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Ask the expert: Keeping the lid on won’t placate OSHA

Q: I know that some facilities allow beverages at nurses stations if there is a lid on the cup. To me, there is no difference between drinking from the rim of a cup vs. a little hole on top of the cup. Is this still and OSHA violation?

A: OSHA does not generally forbid consumption of beverages at nursing stations, except when blood, OPIM, or toxic substances are present.

I agree with you that exposure could occur even with lids on cups, and so does OSHA, according to a May 17, 2006 letter of interpretation, “Requirements for covered beverages at nurses’ stations,” [1]which explains that even with “a lid or cover, the container may also become contaminated, resulting in unsuspected contamination of the hands.”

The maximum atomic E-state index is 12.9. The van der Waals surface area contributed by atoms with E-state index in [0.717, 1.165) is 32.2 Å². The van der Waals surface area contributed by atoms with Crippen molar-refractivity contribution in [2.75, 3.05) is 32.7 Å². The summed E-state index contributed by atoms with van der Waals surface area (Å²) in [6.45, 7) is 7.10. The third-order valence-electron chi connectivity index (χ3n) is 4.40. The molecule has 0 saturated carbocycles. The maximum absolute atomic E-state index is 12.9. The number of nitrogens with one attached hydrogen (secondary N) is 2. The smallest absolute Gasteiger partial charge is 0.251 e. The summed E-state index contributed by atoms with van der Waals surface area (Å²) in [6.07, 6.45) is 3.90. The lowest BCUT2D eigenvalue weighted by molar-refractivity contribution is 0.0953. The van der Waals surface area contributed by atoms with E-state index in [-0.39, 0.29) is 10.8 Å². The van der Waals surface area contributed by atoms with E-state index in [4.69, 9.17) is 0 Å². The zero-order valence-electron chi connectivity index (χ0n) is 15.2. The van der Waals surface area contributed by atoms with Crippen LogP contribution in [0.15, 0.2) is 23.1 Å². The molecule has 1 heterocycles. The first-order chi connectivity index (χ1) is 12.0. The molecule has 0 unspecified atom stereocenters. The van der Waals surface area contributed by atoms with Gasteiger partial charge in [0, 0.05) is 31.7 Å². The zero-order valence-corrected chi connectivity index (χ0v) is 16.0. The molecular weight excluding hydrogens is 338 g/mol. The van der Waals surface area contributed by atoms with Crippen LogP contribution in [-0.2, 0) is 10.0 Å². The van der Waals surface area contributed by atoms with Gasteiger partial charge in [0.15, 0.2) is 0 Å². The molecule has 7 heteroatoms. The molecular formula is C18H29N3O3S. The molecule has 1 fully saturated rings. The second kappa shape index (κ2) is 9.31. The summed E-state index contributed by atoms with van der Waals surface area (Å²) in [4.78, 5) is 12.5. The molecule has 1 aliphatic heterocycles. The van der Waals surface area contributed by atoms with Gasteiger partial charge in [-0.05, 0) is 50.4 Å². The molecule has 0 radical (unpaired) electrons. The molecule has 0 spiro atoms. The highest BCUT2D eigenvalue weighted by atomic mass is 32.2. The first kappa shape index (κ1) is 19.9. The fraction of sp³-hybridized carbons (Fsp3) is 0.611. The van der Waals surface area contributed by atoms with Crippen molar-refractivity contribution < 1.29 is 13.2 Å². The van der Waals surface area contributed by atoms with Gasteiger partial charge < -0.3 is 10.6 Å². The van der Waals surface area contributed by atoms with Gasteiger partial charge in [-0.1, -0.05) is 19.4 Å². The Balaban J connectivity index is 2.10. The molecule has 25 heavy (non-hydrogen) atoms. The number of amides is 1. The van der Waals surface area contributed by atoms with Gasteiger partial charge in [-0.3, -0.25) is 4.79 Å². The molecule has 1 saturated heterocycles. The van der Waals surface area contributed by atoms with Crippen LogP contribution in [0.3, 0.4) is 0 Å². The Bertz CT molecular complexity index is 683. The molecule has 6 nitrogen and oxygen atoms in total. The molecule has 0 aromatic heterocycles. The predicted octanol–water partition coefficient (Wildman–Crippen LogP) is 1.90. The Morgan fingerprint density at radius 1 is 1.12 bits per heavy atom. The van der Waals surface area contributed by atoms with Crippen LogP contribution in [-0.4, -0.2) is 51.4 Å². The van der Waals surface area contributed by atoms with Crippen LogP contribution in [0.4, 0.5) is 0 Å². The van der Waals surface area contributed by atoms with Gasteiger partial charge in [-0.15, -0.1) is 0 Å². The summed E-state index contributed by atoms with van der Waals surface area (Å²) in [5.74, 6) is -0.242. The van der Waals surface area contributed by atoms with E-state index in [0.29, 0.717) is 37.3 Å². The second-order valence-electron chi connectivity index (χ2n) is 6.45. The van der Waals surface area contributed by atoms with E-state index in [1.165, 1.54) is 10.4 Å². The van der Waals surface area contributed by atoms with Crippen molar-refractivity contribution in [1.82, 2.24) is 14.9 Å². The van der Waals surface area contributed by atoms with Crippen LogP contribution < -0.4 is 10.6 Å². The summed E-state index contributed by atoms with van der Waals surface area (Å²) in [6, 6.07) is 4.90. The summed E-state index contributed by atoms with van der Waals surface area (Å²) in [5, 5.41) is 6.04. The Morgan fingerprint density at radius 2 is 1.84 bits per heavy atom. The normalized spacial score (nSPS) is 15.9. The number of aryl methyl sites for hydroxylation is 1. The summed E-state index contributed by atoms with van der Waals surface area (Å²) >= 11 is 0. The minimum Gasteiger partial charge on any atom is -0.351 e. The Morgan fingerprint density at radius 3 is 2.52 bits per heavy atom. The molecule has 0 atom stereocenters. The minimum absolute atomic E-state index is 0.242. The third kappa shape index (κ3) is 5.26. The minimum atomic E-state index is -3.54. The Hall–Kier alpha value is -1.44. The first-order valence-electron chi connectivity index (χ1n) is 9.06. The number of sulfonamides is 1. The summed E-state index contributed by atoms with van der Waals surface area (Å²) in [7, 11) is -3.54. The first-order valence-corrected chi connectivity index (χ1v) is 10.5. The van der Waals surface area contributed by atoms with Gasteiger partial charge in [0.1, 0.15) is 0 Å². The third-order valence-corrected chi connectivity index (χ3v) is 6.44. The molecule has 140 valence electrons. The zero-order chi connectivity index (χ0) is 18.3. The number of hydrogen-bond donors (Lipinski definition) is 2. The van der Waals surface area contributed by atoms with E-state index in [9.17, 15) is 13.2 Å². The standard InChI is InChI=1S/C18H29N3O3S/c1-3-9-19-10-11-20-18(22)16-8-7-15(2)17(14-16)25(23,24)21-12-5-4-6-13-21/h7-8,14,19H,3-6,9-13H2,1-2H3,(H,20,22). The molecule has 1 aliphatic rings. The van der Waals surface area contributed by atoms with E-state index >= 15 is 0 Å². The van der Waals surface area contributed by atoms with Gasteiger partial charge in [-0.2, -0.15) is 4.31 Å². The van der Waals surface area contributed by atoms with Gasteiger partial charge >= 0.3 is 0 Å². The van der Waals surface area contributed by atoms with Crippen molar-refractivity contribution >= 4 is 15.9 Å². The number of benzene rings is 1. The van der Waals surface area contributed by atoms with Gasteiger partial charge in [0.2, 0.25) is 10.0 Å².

This could be a violation of Bloodborne Pathogens [2] 1910.1030(d)(2)(ix) and possibly also Sanitation 1910.141(g)(2) [3], according to the letter.

With that interpretation in the hand of an OSHA inspector, it might be difficult for the employer to defend the lid-on-cup allowance.

[4]Navigating the sticky issues around mandatory flu shots [4]
Seasonal and H1N1 influenza have prompted many healthcare facilities to consider mandatory influenza immunization for employees. The reaction from employees has been unmistakably vocal, as issues of patient safety and workers’ rights clash. Join HCPro for Mandatory Influenza Vaccinations: Get Healthcare Staff Onboard at Your Facility [4] on Wednesday, July 14, at 1 p.m. (Eastern) for a 90-minute webcast that will provide you with the medical and legal perspectives for developing a mandatory influenza immunization policy.